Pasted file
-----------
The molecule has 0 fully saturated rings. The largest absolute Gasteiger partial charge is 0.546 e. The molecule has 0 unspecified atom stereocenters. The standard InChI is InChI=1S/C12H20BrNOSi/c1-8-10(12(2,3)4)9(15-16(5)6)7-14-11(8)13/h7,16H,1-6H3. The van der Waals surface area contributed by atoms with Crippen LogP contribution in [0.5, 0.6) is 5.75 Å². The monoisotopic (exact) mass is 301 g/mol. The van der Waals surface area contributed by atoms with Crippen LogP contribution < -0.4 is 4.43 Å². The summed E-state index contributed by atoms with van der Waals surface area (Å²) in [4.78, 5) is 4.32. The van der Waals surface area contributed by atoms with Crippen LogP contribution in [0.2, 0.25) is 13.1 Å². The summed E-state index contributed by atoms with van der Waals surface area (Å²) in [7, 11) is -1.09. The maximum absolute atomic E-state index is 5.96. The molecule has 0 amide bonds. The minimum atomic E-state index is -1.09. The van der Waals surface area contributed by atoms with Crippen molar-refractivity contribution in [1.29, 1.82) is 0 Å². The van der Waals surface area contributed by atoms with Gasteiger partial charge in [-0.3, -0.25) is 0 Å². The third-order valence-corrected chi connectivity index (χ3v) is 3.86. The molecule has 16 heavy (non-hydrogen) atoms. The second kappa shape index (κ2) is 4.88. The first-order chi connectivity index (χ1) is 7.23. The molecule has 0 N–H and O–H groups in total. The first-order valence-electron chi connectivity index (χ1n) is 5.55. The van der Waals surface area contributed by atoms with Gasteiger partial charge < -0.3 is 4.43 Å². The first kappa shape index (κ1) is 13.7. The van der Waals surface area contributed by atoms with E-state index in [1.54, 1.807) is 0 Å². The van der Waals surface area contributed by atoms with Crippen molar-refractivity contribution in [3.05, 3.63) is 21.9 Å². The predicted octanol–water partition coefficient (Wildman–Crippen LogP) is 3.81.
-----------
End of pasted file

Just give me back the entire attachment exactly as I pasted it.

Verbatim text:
The molecule has 0 fully saturated rings. The largest absolute Gasteiger partial charge is 0.546 e. The molecule has 0 unspecified atom stereocenters. The standard InChI is InChI=1S/C12H20BrNOSi/c1-8-10(12(2,3)4)9(15-16(5)6)7-14-11(8)13/h7,16H,1-6H3. The van der Waals surface area contributed by atoms with Crippen LogP contribution in [0.5, 0.6) is 5.75 Å². The monoisotopic (exact) mass is 301 g/mol. The van der Waals surface area contributed by atoms with Crippen LogP contribution < -0.4 is 4.43 Å². The summed E-state index contributed by atoms with van der Waals surface area (Å²) in [4.78, 5) is 4.32. The van der Waals surface area contributed by atoms with Crippen LogP contribution in [0.2, 0.25) is 13.1 Å². The summed E-state index contributed by atoms with van der Waals surface area (Å²) in [7, 11) is -1.09. The maximum absolute atomic E-state index is 5.96. The molecule has 0 amide bonds. The minimum atomic E-state index is -1.09. The van der Waals surface area contributed by atoms with Crippen molar-refractivity contribution in [1.29, 1.82) is 0 Å². The van der Waals surface area contributed by atoms with Gasteiger partial charge in [-0.3, -0.25) is 0 Å². The third-order valence-corrected chi connectivity index (χ3v) is 3.86. The molecule has 16 heavy (non-hydrogen) atoms. The second kappa shape index (κ2) is 4.88. The first-order chi connectivity index (χ1) is 7.23. The molecule has 0 N–H and O–H groups in total. The first-order valence-electron chi connectivity index (χ1n) is 5.55. The van der Waals surface area contributed by atoms with Gasteiger partial charge < -0.3 is 4.43 Å². The first kappa shape index (κ1) is 13.7. The van der Waals surface area contributed by atoms with E-state index in [1.54, 1.807) is 0 Å². The van der Waals surface area contributed by atoms with Crippen molar-refractivity contribution in [3.05, 3.63) is 21.9 Å². The predicted octanol–water partition coefficient (Wildman–Crippen LogP) is 3.81.